Getting divorced at a younger age causes more harm to health than getting divorced later in life, perhaps because older people have more coping skills to deal with the stress of divorce, a new study suggests.
Michigan State University sociologist Hui Liu analyzed the self-reported health of 1 282 people who took part in a long-term national survey called Americans' Changing Lives. She compared the health status of people who remained married during the 15-year study period and those who got divorced.
Among people born in the 1950s, those who got divorced between ages 35 and 41 had more health problems than those who got divorced between the ages of 44 and 50. Both groups had more health problems than those who remained married.
From a generational viewpoint, baby boomers experienced a stronger negative health impact from divorce than older generations. The finding surprised Liu.
"I would have expected divorce to carry less stress for the younger generation, since divorce is more prevalent for them," Liu said in a university news release.
Because the pressure to marry and stay married was stronger for older generations, those who did divorce may have been among the most unhappily married and felt some relief when the marriage ended, Liu suggested.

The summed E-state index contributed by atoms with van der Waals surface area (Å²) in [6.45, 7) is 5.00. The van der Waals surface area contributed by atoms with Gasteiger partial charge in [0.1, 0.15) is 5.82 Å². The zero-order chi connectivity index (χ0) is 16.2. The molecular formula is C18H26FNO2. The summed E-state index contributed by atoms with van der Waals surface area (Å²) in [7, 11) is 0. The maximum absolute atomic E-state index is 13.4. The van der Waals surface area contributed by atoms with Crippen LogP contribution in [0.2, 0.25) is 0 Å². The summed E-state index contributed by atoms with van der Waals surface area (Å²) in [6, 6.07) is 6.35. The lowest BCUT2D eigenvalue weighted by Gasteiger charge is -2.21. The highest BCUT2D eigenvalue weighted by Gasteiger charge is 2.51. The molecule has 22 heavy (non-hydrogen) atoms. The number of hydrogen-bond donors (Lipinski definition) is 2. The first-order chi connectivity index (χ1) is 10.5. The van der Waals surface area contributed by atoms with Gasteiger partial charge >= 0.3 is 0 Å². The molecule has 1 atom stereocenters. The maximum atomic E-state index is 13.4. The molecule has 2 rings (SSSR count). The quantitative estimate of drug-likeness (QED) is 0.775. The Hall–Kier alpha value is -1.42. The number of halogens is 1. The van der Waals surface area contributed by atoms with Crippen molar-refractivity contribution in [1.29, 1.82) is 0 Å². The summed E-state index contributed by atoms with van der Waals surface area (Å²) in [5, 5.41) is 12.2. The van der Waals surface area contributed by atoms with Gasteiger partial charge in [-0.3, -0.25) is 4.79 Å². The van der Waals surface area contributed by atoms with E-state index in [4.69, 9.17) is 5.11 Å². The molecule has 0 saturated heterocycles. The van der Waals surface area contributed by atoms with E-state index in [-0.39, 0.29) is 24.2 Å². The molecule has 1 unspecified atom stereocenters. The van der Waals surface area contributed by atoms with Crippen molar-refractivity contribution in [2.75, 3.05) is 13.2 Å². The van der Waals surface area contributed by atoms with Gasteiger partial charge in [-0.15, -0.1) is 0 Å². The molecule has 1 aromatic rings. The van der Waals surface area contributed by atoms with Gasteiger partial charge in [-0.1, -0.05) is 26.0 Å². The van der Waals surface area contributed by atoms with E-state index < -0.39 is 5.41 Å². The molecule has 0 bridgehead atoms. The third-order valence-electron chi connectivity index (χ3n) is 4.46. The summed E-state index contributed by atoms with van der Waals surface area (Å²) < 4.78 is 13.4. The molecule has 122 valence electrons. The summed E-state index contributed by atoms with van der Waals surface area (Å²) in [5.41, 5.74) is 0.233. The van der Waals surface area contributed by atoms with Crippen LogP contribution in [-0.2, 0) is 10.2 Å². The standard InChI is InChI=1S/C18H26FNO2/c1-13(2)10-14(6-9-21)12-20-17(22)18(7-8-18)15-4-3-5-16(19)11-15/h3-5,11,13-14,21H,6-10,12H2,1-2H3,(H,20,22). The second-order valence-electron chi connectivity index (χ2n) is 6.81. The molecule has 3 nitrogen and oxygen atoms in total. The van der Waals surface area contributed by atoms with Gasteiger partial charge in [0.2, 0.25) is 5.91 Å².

Overall, people who divorced during the study period experienced a more rapid health decline than those who stayed married. But the health of people who remained divorced for the entire study period was no different than that of those who stayed married.
"This suggests it is not the status of being married or divorced, per se, that affects health, but instead is the process of transitioning from marriage to divorce that is stressful and hurts health," Liu said.
The study appears in the current issue of the journal Social Science & Medicine.
(HealthDay News, February 2012)
(Copyright © 2012 HealthDay. All rights reserved.)